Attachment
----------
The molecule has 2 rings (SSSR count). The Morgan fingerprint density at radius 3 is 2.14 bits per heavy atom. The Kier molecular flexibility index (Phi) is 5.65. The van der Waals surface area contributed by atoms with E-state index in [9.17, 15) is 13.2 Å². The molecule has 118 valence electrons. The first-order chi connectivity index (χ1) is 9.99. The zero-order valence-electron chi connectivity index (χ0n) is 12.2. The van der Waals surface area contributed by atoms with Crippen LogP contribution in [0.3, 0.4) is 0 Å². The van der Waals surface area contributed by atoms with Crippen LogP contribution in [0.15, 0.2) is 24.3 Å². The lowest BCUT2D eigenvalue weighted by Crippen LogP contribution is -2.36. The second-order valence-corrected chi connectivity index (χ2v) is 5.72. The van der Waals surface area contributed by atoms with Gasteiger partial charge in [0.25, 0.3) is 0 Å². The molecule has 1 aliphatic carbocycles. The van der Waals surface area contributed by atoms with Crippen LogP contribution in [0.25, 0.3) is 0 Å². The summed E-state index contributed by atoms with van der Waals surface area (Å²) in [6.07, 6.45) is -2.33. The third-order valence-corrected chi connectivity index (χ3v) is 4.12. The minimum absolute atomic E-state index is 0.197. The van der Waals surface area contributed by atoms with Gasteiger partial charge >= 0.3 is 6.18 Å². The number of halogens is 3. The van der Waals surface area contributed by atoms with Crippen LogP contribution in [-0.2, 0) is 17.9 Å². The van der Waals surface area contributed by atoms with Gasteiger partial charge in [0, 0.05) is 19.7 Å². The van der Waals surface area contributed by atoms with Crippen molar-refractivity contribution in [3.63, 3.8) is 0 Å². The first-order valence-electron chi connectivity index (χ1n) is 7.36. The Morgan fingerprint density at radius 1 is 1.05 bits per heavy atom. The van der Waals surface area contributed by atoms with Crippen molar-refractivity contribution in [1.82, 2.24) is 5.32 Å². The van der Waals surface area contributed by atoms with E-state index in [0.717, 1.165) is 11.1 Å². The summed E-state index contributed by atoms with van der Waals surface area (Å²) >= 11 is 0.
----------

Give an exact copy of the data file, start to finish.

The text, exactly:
The molecule has 2 rings (SSSR count). The Morgan fingerprint density at radius 3 is 2.14 bits per heavy atom. The Kier molecular flexibility index (Phi) is 5.65. The van der Waals surface area contributed by atoms with E-state index in [9.17, 15) is 13.2 Å². The molecule has 118 valence electrons. The first-order chi connectivity index (χ1) is 9.99. The zero-order valence-electron chi connectivity index (χ0n) is 12.2. The van der Waals surface area contributed by atoms with Crippen LogP contribution in [0.3, 0.4) is 0 Å². The van der Waals surface area contributed by atoms with Crippen LogP contribution in [0.15, 0.2) is 24.3 Å². The lowest BCUT2D eigenvalue weighted by Crippen LogP contribution is -2.36. The second-order valence-corrected chi connectivity index (χ2v) is 5.72. The van der Waals surface area contributed by atoms with Gasteiger partial charge in [0.25, 0.3) is 0 Å². The molecule has 1 aliphatic carbocycles. The van der Waals surface area contributed by atoms with Crippen LogP contribution in [0.25, 0.3) is 0 Å². The summed E-state index contributed by atoms with van der Waals surface area (Å²) in [6.07, 6.45) is -2.33. The third-order valence-corrected chi connectivity index (χ3v) is 4.12. The minimum absolute atomic E-state index is 0.197. The van der Waals surface area contributed by atoms with Gasteiger partial charge >= 0.3 is 6.18 Å². The number of halogens is 3. The van der Waals surface area contributed by atoms with Crippen LogP contribution in [-0.2, 0) is 17.9 Å². The van der Waals surface area contributed by atoms with Gasteiger partial charge in [0, 0.05) is 19.7 Å². The van der Waals surface area contributed by atoms with Crippen molar-refractivity contribution in [3.63, 3.8) is 0 Å². The first-order valence-electron chi connectivity index (χ1n) is 7.36. The Morgan fingerprint density at radius 1 is 1.05 bits per heavy atom. The van der Waals surface area contributed by atoms with Crippen molar-refractivity contribution in [1.82, 2.24) is 5.32 Å². The van der Waals surface area contributed by atoms with E-state index in [0.717, 1.165) is 11.1 Å². The summed E-state index contributed by atoms with van der Waals surface area (Å²) >= 11 is 0.